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Outside the main story campaign the game has a Skirmish mode which is really just an offline training mode using the various battle arenas in the game to try out weapon load outs and flying skills. In this mode however the player can not earn any of the in game currency or gain XP from playing it and is purely single player, but with the main story offering pretty much the same experience but with the ability to earn Keb credits and XP, I fail to really see the point of this mode for the game.

It does have an online multiplayer as well, and this is where the customisation of your own Vector comes into play. The Multiplayer features six game modes ranging from your traditional deathmatch to capture the flag. Playing through these modes will allow the player to unlock new cosmetic items and weapons which can be purchased with the Kebs currency. The Vector can be tailored to have different cockpits, engine and wings which can change the look of the ship itself, you can even purchase decals to personalise the wings as an extra bonus. Weapon load outs can be customised as well to your preferred fighting style.

I did struggle to find matches with other human players, but the game will place AI Bot players if human players cannot be found, and though some can be ridiculously easy to defeat, some can prove to be a challenge but it was frustrating to play against bots the majority of the times I did take this game online. Which is a shame because Strike Vector EX has the potential to be an amazing fun experience online, I do wish that it had been included as part of September’s PS Plus free games because it could have launched with a large player base to suit the online potential of its multiplayer.

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It does have some issues however outside of the story campaign’s flaws. At times the background music can fail to start leaving an awkward silence after enjoying a power rock tune in the last mission. Sound effects can also fail to play correctly which can be annoying as the audible to let you know when to dodge an incoming missile is crucial when fighting multiple enemies so when it fails to activate you simply get blasted out of the sky.

I really enjoyed Strike Vector EX as an arcade title, the gameplay is fast and fluid and flying a Vector at full speed between the structures of a giant sky platform is amazing. The story campaign is weak on story and dialogue but for an arcade level title it provides enough action to make the investment in playing through it worthwhile and working to improve your own time is always a must for competitive players and I did enjoy comparing my time to those of my friends also playing it. For the price Strike Vector EX really is old school arcade action, it is just a real shame that the online element currently has such a low player base so fighting bots is less of a challenge although you can still unlock new items, gain rank XP and currency as well as Trophies for those who like to collect them.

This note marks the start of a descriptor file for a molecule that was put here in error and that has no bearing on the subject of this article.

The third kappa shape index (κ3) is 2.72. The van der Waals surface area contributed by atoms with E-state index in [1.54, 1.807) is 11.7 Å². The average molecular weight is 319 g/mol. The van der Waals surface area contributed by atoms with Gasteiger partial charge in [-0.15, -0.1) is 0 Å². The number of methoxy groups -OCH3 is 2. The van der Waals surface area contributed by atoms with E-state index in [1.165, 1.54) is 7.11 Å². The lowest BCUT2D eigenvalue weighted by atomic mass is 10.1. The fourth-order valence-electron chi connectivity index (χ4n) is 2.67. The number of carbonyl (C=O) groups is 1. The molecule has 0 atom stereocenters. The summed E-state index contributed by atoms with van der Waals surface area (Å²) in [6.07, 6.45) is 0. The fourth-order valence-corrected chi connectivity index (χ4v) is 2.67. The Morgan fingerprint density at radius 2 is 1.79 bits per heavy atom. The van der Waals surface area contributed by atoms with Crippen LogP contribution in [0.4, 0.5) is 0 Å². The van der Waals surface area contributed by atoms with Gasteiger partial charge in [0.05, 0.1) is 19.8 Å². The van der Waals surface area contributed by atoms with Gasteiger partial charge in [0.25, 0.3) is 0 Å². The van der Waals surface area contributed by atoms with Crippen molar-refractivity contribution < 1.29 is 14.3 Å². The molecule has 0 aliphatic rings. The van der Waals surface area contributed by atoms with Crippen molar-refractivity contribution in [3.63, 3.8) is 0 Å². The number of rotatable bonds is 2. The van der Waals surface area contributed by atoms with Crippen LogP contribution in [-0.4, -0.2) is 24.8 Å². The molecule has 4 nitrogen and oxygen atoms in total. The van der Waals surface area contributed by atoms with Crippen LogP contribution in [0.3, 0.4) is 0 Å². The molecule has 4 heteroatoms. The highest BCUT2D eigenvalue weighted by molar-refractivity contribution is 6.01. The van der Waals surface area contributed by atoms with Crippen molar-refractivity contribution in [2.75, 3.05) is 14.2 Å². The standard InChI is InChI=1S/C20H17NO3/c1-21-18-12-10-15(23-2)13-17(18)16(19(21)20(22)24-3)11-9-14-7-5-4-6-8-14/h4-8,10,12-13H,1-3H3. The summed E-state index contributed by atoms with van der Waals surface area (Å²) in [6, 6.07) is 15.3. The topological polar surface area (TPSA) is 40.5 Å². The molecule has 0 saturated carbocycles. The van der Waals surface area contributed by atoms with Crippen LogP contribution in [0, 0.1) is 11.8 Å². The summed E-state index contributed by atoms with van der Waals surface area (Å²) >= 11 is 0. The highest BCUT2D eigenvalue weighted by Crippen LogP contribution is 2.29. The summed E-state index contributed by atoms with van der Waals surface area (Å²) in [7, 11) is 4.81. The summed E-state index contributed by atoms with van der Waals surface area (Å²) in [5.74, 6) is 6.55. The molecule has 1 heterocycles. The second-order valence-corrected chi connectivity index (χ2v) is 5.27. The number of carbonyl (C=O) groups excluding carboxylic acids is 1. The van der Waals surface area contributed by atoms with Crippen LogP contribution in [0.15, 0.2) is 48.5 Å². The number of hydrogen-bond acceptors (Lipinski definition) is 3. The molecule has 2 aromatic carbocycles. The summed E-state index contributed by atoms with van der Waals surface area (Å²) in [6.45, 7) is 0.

This would have made a superb PS Plus title for September, just as Rocket League benefited from being included in it. There is enough solo content to make it a viable purchase but it can be so much more fun an experience if the player base was large enough to make the online multiplayer more credible.

SUMMARY


+ Price
+ Fast arcade gameplay
+ Soundtrack
- Campaign Story and Dialogue
- Low playerbase for MP modes
- Sound Effect and Music miscues
Sean McCarthy
Sean McCarthy
Freelance writer but also a Gamer, Gooner, Jedi, Whovian, Spartan, Son of Batman, Assassin and Legend. Can be found playing on PS4 and Xbox One Twitter @CockneyCharmer

1 COMMENT

  1. Yea my biggest worry was that no one would buy this game, which unfortunately seems to be the case. Hopefully it gets put on PS plus at some point, perhaps that’ll help spruce up the online component.

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<br /> + Price <br />+ Fast arcade gameplay <br />+ Soundtrack <br /> - Campaign Story and Dialogue <br /> - Low playerbase for MP modes <br />- Sound Effect and Music miscues <br /><Reviewed on Playstation 4 and available now>Review: Strike Vector EX PS4